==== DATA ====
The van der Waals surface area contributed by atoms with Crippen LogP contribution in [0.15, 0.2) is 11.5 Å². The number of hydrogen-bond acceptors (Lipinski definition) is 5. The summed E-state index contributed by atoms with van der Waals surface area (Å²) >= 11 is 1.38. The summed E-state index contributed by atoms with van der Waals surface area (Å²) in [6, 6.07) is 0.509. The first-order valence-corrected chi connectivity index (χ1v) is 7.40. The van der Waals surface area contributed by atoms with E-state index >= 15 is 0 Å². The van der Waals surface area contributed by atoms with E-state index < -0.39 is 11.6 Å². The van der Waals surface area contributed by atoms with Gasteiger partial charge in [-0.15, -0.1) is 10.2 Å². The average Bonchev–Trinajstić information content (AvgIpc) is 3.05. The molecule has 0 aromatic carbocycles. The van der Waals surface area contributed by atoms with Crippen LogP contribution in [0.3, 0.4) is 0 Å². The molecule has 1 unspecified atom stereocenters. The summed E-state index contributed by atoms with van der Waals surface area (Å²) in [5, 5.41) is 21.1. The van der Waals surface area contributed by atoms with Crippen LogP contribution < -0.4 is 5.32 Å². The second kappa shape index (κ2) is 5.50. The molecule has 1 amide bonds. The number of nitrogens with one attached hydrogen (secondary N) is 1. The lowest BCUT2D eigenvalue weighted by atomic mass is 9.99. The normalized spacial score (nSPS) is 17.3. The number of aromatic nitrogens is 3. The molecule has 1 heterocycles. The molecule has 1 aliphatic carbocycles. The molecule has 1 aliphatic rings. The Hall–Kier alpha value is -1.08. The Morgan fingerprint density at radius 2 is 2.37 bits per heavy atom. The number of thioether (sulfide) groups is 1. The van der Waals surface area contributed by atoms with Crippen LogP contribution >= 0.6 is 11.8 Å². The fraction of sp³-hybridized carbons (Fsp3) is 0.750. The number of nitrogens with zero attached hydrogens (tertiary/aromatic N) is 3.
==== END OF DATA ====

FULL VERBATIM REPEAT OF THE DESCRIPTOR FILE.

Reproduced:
The van der Waals surface area contributed by atoms with Crippen LogP contribution in [0.15, 0.2) is 11.5 Å². The number of hydrogen-bond acceptors (Lipinski definition) is 5. The summed E-state index contributed by atoms with van der Waals surface area (Å²) >= 11 is 1.38. The summed E-state index contributed by atoms with van der Waals surface area (Å²) in [6, 6.07) is 0.509. The first-order valence-corrected chi connectivity index (χ1v) is 7.40. The van der Waals surface area contributed by atoms with E-state index >= 15 is 0 Å². The van der Waals surface area contributed by atoms with E-state index < -0.39 is 11.6 Å². The van der Waals surface area contributed by atoms with Gasteiger partial charge in [-0.15, -0.1) is 10.2 Å². The average Bonchev–Trinajstić information content (AvgIpc) is 3.05. The molecule has 0 aromatic carbocycles. The van der Waals surface area contributed by atoms with Crippen LogP contribution in [0.3, 0.4) is 0 Å². The molecule has 1 unspecified atom stereocenters. The summed E-state index contributed by atoms with van der Waals surface area (Å²) in [5, 5.41) is 21.1. The van der Waals surface area contributed by atoms with Crippen LogP contribution < -0.4 is 5.32 Å². The second kappa shape index (κ2) is 5.50. The molecule has 1 amide bonds. The number of nitrogens with one attached hydrogen (secondary N) is 1. The lowest BCUT2D eigenvalue weighted by atomic mass is 9.99. The normalized spacial score (nSPS) is 17.3. The number of aromatic nitrogens is 3. The molecule has 1 heterocycles. The molecule has 1 aliphatic carbocycles. The molecule has 1 aliphatic rings. The Hall–Kier alpha value is -1.08. The Morgan fingerprint density at radius 2 is 2.37 bits per heavy atom. The number of thioether (sulfide) groups is 1. The van der Waals surface area contributed by atoms with Crippen LogP contribution >= 0.6 is 11.8 Å². The fraction of sp³-hybridized carbons (Fsp3) is 0.750. The number of nitrogens with zero attached hydrogens (tertiary/aromatic N) is 3.